As we look back across the hundreds of millions of years of sentient life on this planet, we find suffering on a stupendous scale. For example, we humans have - over many hundreds of thousands of generations before before either Jesus or the idea of Prof. Craig’s god were known to us - had to watch a third to a half of our children die painfully in our arms. Immense suffering and horror are built into the fabric of the world we are forced to inhabit.
My contention is this suffering constitutes powerful evidence against Professor Craig’s god. Even many Christians acknowledge it constitutes a very powerful intellectual threat to their belief.
I’ve challenged Professor Craig to explain why, given this mountain of evidence, belief in his God is supported by the evidence and arguments. Why, in particular, is belief in his good god better supported than belief in an evil god, which is clearly absurd.
Professor Craig has failed to meet this challenge.
He tried to explain that mountain of suffering, of course.
He appealed to the promise of an after life.
He also played the mystery card – insisting that God has his good reasons for unleashing hundreds of thousands of years of horror – it’s just that we don’t know what they are.
I pointed out these explanations can be used just as effectively to deal with the evidence against the evil god hypothesis. So obviously they fail to show that belief in a good god is better supported than belief in an evil god.
Professor Craig offered three arguments for god, of course. But only two were even relevant to meeting my challenge. The arguments he did offer for his good god were, at best, remarkably weak.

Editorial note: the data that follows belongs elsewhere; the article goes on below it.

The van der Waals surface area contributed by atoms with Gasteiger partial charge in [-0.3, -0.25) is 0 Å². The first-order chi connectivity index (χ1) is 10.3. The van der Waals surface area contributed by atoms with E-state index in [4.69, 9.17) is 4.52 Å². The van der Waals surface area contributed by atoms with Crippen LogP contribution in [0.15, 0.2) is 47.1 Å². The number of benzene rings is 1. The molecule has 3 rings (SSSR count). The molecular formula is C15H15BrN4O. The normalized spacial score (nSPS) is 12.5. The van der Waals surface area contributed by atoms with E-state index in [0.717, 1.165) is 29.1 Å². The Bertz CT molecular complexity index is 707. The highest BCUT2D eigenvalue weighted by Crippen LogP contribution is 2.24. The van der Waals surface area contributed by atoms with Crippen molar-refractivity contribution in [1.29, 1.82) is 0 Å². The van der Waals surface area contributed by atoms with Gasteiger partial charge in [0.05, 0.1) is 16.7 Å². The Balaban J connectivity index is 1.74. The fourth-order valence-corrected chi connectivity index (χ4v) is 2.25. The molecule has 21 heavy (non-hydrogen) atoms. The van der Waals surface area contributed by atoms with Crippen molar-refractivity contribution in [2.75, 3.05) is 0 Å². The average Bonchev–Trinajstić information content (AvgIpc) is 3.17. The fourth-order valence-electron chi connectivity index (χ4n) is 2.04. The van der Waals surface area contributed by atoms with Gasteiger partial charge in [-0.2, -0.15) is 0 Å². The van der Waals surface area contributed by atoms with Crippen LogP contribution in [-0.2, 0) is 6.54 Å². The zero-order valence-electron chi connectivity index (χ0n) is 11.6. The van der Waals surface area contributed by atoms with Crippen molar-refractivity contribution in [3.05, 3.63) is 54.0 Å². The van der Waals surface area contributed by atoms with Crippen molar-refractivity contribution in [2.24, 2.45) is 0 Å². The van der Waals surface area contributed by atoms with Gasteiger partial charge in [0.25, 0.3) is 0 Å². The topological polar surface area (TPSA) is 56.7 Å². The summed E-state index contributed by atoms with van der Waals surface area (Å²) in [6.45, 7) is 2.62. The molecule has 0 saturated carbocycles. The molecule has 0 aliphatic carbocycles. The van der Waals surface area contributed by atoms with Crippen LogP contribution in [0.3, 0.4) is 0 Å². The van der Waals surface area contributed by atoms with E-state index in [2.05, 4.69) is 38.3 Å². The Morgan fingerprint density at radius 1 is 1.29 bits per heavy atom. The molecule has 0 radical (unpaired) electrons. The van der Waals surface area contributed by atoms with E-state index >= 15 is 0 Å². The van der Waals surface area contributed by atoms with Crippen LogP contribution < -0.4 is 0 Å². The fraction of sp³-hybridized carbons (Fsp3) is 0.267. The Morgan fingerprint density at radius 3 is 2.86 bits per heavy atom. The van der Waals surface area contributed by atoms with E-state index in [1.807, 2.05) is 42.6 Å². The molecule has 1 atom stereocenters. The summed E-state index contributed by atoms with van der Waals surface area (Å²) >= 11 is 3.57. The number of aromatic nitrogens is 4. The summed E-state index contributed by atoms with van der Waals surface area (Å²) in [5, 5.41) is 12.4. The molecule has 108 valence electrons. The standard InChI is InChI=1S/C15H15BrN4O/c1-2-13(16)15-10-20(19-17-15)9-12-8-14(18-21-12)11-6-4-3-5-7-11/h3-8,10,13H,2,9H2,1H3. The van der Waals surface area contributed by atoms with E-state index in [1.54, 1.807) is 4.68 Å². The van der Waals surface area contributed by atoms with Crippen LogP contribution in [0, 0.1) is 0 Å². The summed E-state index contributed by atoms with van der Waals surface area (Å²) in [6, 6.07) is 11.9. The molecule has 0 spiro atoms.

He offered a moral argument, of course. But such moral arguments are rejected by vast majority of moral philosophers. Even Richard Swinburne thinks Craig’s moral argument fails.
Professor Craig’s particular version has a highly dubious first premise – that if there’s no God, there are no objective moral values – a premise for which Craig failed to provide a decent supporting argument.
But even if Craig he could show that the premise was true, he would hardly have succeeded in showing that belief in his god is reasonable after all. For of course, when placed next to a mountain of observational evidence that there’s no such god, his moral argument merely generates the conclusion that there are no objective moral values. A conclusion that, while counter-intuitive, can’t just be assumed false.
Craig’s other argument was his resurrection argument, which is, frankly, almost comically flimsy. Even many Christians – including Alvin Plantinga, consider it terribly weak
So let’s not lose sight of the weight of argument and evidence on either side of debate. There is a mountain of observational evidence against Craig’s god. He has signally failed to explain that evidence away.
He offered a couple of arguments for his particular God, but they turned out to be at best, well, weedy. Indeed, both have high-profile Christian critics.
So it’s clear where the balance of probability lies.
We may not know why the universe exists. But we can quite reasonably rule certain answers out, such as that an evil god created it. We can, for much the same sort of reasons, quite reasonably also rule out the suggestion that Professor Craig’s good god created it.